Assemblyman Angelo Santabarbara (D-Rotterdam) announced that Governor Cuomo has signed legislation he supported that will strengthen Jonathan’s Law. The new statute will clarify that parents and guardians of children in the care of state-run facilities can share reports of abuse and neglect of their loved ones with healthcare providers, lawyers and law enforcement officials (Chap. 395 of 2013).
“Parents and guardians deserve the peace of mind to know that their children are receiving the care they deserve and that there are consequences for individuals who have abused or neglected their loved ones,” Santabarbara noted.
Jonathan’s Law is named after Jonathan Carey, a 13-year-old boy with autism who died from abuse inflicted on him by an employee of a state facility run by the Office for People with Developmental Disabilities (OPWDD) in 2007. The law was originally designed to protect vulnerable children in the care of OPWDD facilities from instances of abuse and neglect by informing parents or legal guardians of any accidents or injuries that could affect the health or safety of an individual receiving care or treatment.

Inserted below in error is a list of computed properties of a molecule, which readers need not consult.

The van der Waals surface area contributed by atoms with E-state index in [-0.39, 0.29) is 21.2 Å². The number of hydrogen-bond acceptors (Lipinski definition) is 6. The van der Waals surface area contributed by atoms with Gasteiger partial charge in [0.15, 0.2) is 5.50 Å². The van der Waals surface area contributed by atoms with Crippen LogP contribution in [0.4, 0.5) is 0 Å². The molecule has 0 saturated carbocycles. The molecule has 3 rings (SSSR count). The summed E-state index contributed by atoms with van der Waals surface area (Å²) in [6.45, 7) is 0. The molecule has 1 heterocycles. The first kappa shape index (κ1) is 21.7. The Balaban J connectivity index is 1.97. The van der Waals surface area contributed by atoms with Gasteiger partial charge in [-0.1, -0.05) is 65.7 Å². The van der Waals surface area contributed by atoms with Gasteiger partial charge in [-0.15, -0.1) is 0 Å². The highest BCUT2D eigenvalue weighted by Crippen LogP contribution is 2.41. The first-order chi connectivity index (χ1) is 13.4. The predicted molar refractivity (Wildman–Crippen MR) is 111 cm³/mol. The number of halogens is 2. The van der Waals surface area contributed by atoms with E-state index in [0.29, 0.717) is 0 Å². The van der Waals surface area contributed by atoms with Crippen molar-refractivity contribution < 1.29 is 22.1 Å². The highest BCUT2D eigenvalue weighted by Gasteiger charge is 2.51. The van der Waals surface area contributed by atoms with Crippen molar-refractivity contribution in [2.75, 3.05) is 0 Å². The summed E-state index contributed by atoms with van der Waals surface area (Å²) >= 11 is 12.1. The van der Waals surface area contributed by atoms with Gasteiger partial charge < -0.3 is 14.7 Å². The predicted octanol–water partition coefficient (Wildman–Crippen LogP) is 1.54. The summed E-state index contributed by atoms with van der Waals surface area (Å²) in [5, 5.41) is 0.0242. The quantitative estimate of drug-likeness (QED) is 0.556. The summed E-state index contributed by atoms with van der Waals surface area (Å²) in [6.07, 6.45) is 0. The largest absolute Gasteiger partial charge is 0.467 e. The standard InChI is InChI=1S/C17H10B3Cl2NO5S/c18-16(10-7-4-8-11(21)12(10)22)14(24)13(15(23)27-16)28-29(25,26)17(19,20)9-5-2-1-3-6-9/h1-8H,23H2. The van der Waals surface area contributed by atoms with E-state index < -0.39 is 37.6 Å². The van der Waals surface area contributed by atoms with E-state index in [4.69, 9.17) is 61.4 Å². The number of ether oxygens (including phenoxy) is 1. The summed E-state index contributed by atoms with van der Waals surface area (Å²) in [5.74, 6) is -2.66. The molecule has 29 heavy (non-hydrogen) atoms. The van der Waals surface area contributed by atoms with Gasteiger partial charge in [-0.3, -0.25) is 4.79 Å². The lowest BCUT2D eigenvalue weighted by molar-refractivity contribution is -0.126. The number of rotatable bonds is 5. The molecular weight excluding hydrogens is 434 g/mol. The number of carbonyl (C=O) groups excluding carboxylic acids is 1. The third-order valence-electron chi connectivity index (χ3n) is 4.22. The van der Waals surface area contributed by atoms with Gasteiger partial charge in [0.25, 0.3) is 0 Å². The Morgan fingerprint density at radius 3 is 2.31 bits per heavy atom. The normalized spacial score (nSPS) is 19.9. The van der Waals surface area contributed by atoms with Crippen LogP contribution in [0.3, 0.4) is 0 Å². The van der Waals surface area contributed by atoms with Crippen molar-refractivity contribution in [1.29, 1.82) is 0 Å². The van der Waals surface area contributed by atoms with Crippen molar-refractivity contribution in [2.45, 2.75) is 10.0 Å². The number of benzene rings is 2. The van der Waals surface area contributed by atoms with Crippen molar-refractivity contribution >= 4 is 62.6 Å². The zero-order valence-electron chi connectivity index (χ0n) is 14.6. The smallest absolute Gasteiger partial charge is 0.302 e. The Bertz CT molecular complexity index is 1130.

The problem was, once parents and guardians were made aware of these instances, they were oftentimes unsure of what they could do with the reports provided to them. The new law explicitly states that a parent or guardian who receives a report of abuse or neglect may share it with health care providers, behavioral health care providers, law enforcement officials or the recipient’s attorney.
The law will take effect immediately.